Thomas Nevin’s The Last Years of Saint Thérèse, the sequel to his Thérèse of Lisieux: God’s Gentle Warrior, is at once beautiful and maddening. It describes the final years of Thérèse’s life in great detail and with helpful insights, but does it in blustery and reductive prose.
Nevin’s guiding image throughout is the table of sinners, a metaphor Thérèse uses at the beginning of Manuscript C—the final part of The Story of a Soul, the most popular collection of her writings. She describes herself as joined in doubt and darkness with those who have rejected God. She is seated at their table, serves them their bread of sorrow and eats it with them. As Nevin notes, this image is the goal of her adolescent desires to be a warrior, missionary and martyr. She longed to spend herself lavishly out of love for Christ, but ended up doing so along an unexpected way of spiritual pain. Elsewhere Thérèse described her spiritual state as a sécheresse, a dryness or tunnel—a long darkness, perhaps like the tunnel she traveled through in Switzerland on her way to Rome when she was 14.
Nevin’s strength lies in illuminating Thérèse’s writing with biographical details like this. He writes of her relationship with Sister Marie de Saint-Joseph, whose mood swings and rages led her to be expelled from the community after nearly 30 years. Though Sister Marie was difficult to deal with and isolated from the rest of the community, Thérèse volunteered to work with her in the laundry and exchanged notes and poetry with her. She cast herself in the role of an older sibling, making Sr. Marie the small child who scattered flowers before Jesus, a role that Thérèse so loved herself.
Nevin’s strength also lies in corrections of our common understanding of Thérèse. Thérèse is famous for her littleness, usually understood in the form of a “little way,” pursuing sanctity through small acts of great love. But, Nevin reminds us, the heart of the little way is a deep humility. Thérèse studied herself and became well acquainted with her own imperfections: “Her way of imperfection marked the path of trustfulness she wished to give to God.” Whereas Teresa of Avila—also well acquainted with her own sinfulness—mapped a path of ascending spiritual perfection, Nevin concludes, Thérèse wrote of our inadequacy and dependence “ensnaring God’s compassion.”
But the book suffers from many weaknesses. First, it is not clear exactly what kind of book it is. It does not weigh in on scholarly debates or take up many secondary sources and it seems to be written for a popular audience. But Nevin’s prose has many ticks that are out of place in popular writing,—repeatedly referring to the works of St. John of the Cross, for example, by their original Spanish titles. This practice insists and demands, perhaps unintentionally, that we acknowledge his erudition.
Then there is the question of genre. Nevin is a Roman historian by training, but his work delves so deeply into spiritual psychology and the nature of Christian doctrine that it would seem to be more than a work of history. Yet its theological analysis is weak in many respects.
At certain points Nevin argues that Thérèse finally located herself outside the church and Catholicism and that she is heterodox, though he does not spell out exactly what heresy she has embraced. Elsewhere, however, he writes that while Thérèse sees herself at table with those outside the church, she did not fully join them in unbelief—a more credible analysis of the texts. Which does he really mean?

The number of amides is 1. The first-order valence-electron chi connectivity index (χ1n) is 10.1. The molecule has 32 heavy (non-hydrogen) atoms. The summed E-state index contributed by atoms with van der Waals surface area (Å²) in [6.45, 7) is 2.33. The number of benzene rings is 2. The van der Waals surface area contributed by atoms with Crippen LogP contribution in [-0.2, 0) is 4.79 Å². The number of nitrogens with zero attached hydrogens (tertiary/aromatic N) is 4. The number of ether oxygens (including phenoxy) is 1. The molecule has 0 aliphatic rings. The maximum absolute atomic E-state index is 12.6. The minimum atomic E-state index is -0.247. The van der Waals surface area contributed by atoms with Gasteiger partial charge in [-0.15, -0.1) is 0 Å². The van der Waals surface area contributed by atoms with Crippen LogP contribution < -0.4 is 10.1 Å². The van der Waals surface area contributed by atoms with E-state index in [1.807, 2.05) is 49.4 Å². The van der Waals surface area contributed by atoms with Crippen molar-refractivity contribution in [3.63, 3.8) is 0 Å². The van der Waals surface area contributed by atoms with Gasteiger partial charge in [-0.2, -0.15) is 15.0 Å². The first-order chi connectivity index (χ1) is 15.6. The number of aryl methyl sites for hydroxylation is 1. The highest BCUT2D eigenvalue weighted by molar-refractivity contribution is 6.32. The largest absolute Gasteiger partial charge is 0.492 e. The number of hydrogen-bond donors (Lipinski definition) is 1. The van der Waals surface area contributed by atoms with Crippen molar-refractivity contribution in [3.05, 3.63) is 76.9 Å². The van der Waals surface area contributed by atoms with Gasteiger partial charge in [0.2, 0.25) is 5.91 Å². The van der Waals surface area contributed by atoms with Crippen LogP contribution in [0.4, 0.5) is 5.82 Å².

Nevin argues that Thérèse did not hold onto her faith and hope through the darkness. To say that she believed, when she did not believe that she believed, is “nonsense” that “monstrously cheats the very nature of her trial and all her years spent at Carmel in profound aridity and anguish.”
Nevin also underlines her immense charity in that darkness—which becomes theologically incomprehensible if she had lost her faith and hope. For faith, hope and love are gifts of grace and acts of the will. They are not feelings. Without faith, her charity would have been impossible or a sham. Compared to the shams of Catholic history, Thérèse’s love was the real thing. It is difficult to see how Thérèse could have prayed unless she had faith that somewhere behind the aridity was a God to whom one could pray.
Nevin is at his worst when combating “triumphalism,” a term he never quite defines, though assertions of righteousness or orthodoxy seem to be his primary candidates. Nevin finds the most egregious triumphalism in the Psalms: “It is hard to proceed very far through them without dismay and even repugnance.” He contrasts Thérèse’s prayers from the table of sinners to the “near psychosis” of Psalm 23 (“You have prepared a table before me in the presence of my enemies”), an exegesis Thérèse herself would have rejected.
In other places, Nevin tries to tailor his evidence to his analysis, with unconvincing results. He rejects the image of Thérèse showering rose petals from heaven because it seems to conflict with the most important image, the table of sinners. In so doing, Nevin is guilty of the offense of which he accuses others. His book works to counteract an excessive focus on the one image, but does so by excessively focusing on the other. In truth, Thérèse’s greatness and mystery lie in the middle. She sat in darkness at the table of sinners, but she also longed to shower roses and be lifted to God on the elevator of his love. We cannot dismiss any of her images, for her constant love for Jesus and the souls who most need him is a mystery we can only begin to fathom.